This bill which was filed on August 25, 1950, alleges and the answer admits the making of the written stipulation of July 28, 1950. Bancroft v. Cook, 264 Mass. 343, 348. Carson v. Brady, 329 Mass. 36, 40. By that stipulation the plaintiff agreed that if the sum therein designated was not paid by August 20, 1950, [Note 1] the foreclosure sales were to be held. Nothing was paid by the plaintiff, and when the stipulation was made on July 28, 1950, and when the plaintiff failed to perform on August 20, 1950, the foreclosure sales at the request of the plaintiff had been postponed to August 24, 1950. A stipulation is not lightly to be disregarded. Its consent to the holding of the sales on August 24, 1950, once given, unless relieved by some judicial action, was binding upon the plaintiff. Loring v. Mercier, 318 Mass. 599, 600. Kalika v. Munro, 323 Mass. 542, 543. The plaintiff having sought and secured the postponements of the foreclosure sales, it is difficult to see any reason why it is not precluded from attaching them. Commonwealth Finance Corp. v. Holland System, Inc. 263 Mass. 10. McLearn v. Hill, 276 Mass. 519. But the short answer to the various contentions now made by the plaintiff is that the sole ground upon which the bill was based is that the agents of the plaintiff were at the Townsend Street property at 10 A.M. and at the Dwight Street property at noon on August 24, 1950, and that no foreclosure sales took place. Whether the sales were held was a question of fact. The master found that both sales were by auction conducted on August 24, 1950, by an auctioneer who posted a red flag, "announced the terms of the auction," and sold the properties; that the sale of the Townsend Street property began about 10:05 A.M. and that of the Dwight Street property at noon; and that no bid was made at either sale by the plaintiff. These findings eliminate the only ground supporting the case stated in the bill and are decisive against the maintenance of the bill. Pickard v. Clancy, 225 Mass.

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89, 95. National Rockland Bank v. Johnston, 299 Mass. 156, 157. New England Co. v. Pritchard, 300 Mass. 362, 364. Drury v. Hartigan, 312 Mass. 175, 177.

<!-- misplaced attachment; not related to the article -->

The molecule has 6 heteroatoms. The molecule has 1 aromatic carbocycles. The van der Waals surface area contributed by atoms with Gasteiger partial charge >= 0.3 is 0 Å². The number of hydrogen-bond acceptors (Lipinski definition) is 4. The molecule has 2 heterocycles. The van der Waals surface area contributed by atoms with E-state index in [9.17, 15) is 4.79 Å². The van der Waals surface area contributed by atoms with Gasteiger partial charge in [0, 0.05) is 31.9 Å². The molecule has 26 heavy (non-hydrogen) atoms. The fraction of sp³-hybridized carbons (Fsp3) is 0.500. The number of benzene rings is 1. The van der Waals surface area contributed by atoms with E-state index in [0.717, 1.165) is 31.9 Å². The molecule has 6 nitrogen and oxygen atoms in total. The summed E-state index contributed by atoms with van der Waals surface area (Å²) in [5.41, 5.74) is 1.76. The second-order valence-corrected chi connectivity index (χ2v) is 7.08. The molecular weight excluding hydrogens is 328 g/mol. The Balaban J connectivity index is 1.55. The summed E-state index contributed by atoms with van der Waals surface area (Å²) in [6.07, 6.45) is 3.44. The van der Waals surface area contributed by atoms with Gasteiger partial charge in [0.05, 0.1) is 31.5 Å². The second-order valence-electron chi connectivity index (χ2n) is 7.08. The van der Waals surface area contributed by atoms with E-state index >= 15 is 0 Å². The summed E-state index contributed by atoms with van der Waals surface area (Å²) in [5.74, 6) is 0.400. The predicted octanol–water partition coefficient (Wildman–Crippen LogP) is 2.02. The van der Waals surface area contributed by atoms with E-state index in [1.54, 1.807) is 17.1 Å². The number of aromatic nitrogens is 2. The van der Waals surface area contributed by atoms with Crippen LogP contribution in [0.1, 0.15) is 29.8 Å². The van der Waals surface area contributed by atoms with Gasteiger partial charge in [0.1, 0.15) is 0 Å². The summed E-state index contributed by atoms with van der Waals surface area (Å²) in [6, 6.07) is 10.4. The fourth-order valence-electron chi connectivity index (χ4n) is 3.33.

The plaintiff objected to the last sentence in the master's report which was that the bill of complaint should be dismissed. Under the rule referring the suit to him, the master was not empowered to make this ruling of law. At most it was merely advisory and must be disregarded. It did not control the decision of the court. The interlocutory decree confirming the master's report should be modified by striking out this ruling and the report confirmed as modified. Bradley v. Borden, 223 Mass. 575, 586. Anglim v. Brockton, 278 Mass. 90, 94. Lithuanian Alliance of America v. Staliulionis, 284 Mass. 287, 290. Sprague v. Rust Master Chemical Corp. 320 Mass. 668, 677. The interlocutory decree confirming the report as so modified should be affirmed.

It may not be improper to direct attention to a matter that would bar relief under the bill in its present form. The record shows that one Cook was the purchaser at the foreclosure sales and that the premises were conveyed to her by deeds of the defendant in the usual form. Cook was not a party to the suit. She was entitled to her day in court before any decree should be entered that might affect her rights. Dooley v. Merrill, 216 Mass. 500. J. J. Newberry Co. v. Shannon, 268 Mass. 116. She was a necessary party and should have been joined as a party defendant. Mann v. Bailen, 293 Mass. 507, 512-513. Donahue v. Kenney, 327 Mass. 409, 413-414.

The interlocutory decree must be modified as above stated and the final decree must be affirmed with costs.

So ordered.


[Note 1] The day mentioned in the stipulation was August 20, 1950, but that was a Sunday and the parties considered the stipulation as extending to August 21, 1950.